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From Wikipedia, the free encyclopedia

William Montague Backer (June 9, 1926 – May 13, 2016) was an American advertising executive. He became an industry legend for creating the slogans "Things go better with Coke", further defining the product as "the real thing", and convinced the world that Miller Lite was "everything you ever wanted in a beer, and less", and should be consumed at "Miller Time". In 1971, Backer created the Coca-Cola campaign and accompanying song "I'd Like to Teach the World to Sing (In Perfect Harmony)".

Early life and education

Backer was born June 9, 1926, and raised in Charleston, South Carolina. He graduated from Episcopal High School in Alexandria, Virginia, and served two years in the United States Navy. He earned a bachelor's degree from Yale University in 1950.[1]

In 1948 while at Yale, Backer wrote the music and lyrics for a musical called Moonshine! which was produced and performed by the F Society.

Career

In 1953, Backer's advertising career started in the mailroom of McCann Erickson. He was promoted to creative director in 1972, and vice chairman of the agency in 1978.[citation needed]

In 1979, Backer co-founded Backer & Spielvogel (with Carl Spielvogel), which eight years later became Backer, Spielvogel & Bates Worldwide, Inc., one of the world's largest marketing and advertising communications companies.[2] This worldwide corporation had 178 companies in 55 countries, and employed 8,500 persons—1,000 Americans and 7,500 nationals of the countries in which business was being conducted.[citation needed]

In 1999, Advertising Age included Backer's name in a list of the top 100 players in advertising history.[citation needed]

In 2015, when the AMC television series Mad Men concluded with fictional character Don Draper's conception of the "I'd Like to Teach the World to Sing..." campaign while the character was working at McCann Erickson, media outlets contacted Backer, asking him if he was the basis of the Don Draper character. He told The New York Times: "I'm not Don Draper."[3]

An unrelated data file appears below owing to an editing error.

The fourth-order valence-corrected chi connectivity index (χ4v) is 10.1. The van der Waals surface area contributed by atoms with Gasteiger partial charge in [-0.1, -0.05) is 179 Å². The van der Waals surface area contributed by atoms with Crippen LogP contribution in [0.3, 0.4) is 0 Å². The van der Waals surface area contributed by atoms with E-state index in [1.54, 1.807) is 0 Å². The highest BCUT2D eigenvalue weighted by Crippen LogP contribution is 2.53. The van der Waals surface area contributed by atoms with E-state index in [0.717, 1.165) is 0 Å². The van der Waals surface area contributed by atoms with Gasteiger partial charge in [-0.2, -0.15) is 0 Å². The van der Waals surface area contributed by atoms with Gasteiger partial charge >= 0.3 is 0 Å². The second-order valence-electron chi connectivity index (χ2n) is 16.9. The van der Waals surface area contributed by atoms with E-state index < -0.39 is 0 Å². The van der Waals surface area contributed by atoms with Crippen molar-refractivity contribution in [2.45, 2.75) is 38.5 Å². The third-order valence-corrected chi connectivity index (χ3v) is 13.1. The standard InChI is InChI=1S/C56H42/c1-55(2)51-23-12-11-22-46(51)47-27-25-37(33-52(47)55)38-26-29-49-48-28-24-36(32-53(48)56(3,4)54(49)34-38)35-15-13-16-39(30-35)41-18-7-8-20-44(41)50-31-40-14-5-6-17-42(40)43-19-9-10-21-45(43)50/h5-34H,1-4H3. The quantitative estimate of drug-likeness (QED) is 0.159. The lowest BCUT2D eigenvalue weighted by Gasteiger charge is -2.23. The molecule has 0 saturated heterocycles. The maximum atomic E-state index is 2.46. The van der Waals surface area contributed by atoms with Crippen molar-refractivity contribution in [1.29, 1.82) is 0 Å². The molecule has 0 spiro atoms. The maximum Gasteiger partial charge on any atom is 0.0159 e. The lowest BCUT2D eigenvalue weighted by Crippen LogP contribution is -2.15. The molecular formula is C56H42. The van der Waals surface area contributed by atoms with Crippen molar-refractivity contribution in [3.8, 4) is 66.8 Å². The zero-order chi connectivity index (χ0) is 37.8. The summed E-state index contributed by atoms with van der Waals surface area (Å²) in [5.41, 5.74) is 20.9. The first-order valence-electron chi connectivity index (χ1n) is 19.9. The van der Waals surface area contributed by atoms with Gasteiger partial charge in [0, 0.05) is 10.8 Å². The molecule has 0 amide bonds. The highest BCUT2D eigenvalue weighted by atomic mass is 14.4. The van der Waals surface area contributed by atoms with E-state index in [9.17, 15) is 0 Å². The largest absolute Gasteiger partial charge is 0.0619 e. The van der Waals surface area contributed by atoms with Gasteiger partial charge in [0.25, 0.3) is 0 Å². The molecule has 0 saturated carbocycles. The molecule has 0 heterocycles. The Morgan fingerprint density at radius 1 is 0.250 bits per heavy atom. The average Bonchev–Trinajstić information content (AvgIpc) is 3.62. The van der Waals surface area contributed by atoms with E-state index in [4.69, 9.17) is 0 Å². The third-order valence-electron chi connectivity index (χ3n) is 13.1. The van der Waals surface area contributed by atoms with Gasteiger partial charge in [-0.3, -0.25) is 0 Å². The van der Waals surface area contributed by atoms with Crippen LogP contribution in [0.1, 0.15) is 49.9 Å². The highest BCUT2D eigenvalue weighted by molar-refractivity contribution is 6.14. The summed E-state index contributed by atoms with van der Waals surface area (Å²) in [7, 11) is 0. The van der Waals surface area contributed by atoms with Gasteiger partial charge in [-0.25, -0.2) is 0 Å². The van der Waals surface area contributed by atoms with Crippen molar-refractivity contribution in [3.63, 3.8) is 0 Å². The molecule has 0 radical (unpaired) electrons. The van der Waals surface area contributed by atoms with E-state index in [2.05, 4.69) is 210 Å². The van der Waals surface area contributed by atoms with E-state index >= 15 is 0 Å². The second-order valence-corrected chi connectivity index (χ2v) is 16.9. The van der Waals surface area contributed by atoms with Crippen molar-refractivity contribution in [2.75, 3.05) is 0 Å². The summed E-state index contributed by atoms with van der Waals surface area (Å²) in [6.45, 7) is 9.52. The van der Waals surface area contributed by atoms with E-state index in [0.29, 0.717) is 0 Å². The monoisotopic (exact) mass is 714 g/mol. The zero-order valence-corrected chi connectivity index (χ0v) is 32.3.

Thoroughbred breeding and ownership

Backer was elected as a member of the Jockey Club in 2004. Backer also served on the Board of Directors of Grayson-Jockey Club Research Foundation. As owner of Smitten Farm near The Plains, Virginia, he bred and owned a number of stakes performers, including 2009 Grade 3-Turf Virginia Oaks winner Blind Date (by sire Not for Love) and also seven-time stakes winner Applause (by sire Shecky Greene).[4]

Personal life

Backer was married for 30 years to his wife Ann (née Mudge). The two split time between Smitten Farm and a home in Nokomis, Florida.[1] Backer died on May 13, 2016, in Warrenton, Virginia. He was 89.[5]

Books

  • Bill Backer (1993). The Care and Feeding of Ideas (1st ed.). Crown Publishing Group. ISBN 0812919696.

References

  1. ^ a b "Ad genius, conservationist Bill Backer dies at 89". fauquiernow.com. May 16, 2016. Retrieved May 17, 2016.
  2. ^ Rothenberg, Randall (January 12, 1989). "The Media Business: Advertising; B.S.B.W. Names Backer President". nytimes.com. Retrieved 2016-05-17.
  3. ^ "I'd Like To Buy The World A Coke". middleburglife.com. Middleburg Life. June 2015. p. 47. Retrieved 2016-06-23.
  4. ^ "William Backer Passes Away | TDN | Thoroughbred Daily News | Horse Racing News, Results and Video | Thoroughbred Breeding and Auctions". Thoroughbred Daily News. 2016-05-16. Retrieved 2016-12-30.
  5. ^ Roberts, Sam (May 16, 2016). "Bill Backer, Who Taught the World (and Don Draper) to Sing, Dies at 89". nytimes.com. Retrieved May 17, 2016.

External links

This page was last edited on 18 September 2020, at 21:58
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